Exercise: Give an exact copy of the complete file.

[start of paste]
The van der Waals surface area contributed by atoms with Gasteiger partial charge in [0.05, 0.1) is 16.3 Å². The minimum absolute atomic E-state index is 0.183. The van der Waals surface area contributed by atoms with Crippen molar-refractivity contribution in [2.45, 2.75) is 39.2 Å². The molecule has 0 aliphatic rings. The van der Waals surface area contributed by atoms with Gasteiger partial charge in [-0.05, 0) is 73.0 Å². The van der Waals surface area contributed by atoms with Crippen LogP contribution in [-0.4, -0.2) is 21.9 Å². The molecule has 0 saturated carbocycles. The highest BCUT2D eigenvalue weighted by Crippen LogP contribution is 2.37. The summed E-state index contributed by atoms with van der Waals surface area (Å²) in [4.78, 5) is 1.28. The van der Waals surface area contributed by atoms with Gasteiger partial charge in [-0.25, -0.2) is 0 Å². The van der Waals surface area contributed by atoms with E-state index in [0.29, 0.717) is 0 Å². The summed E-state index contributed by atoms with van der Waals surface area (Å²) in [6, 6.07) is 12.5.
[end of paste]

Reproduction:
The van der Waals surface area contributed by atoms with Gasteiger partial charge in [0.05, 0.1) is 16.3 Å². The minimum absolute atomic E-state index is 0.183. The van der Waals surface area contributed by atoms with Crippen molar-refractivity contribution in [2.45, 2.75) is 39.2 Å². The molecule has 0 aliphatic rings. The van der Waals surface area contributed by atoms with Gasteiger partial charge in [-0.05, 0) is 73.0 Å². The van der Waals surface area contributed by atoms with Crippen LogP contribution in [-0.4, -0.2) is 21.9 Å². The molecule has 0 saturated carbocycles. The highest BCUT2D eigenvalue weighted by Crippen LogP contribution is 2.37. The summed E-state index contributed by atoms with van der Waals surface area (Å²) in [4.78, 5) is 1.28. The van der Waals surface area contributed by atoms with Gasteiger partial charge in [-0.25, -0.2) is 0 Å². The van der Waals surface area contributed by atoms with E-state index in [0.29, 0.717) is 0 Å². The summed E-state index contributed by atoms with van der Waals surface area (Å²) in [6, 6.07) is 12.5.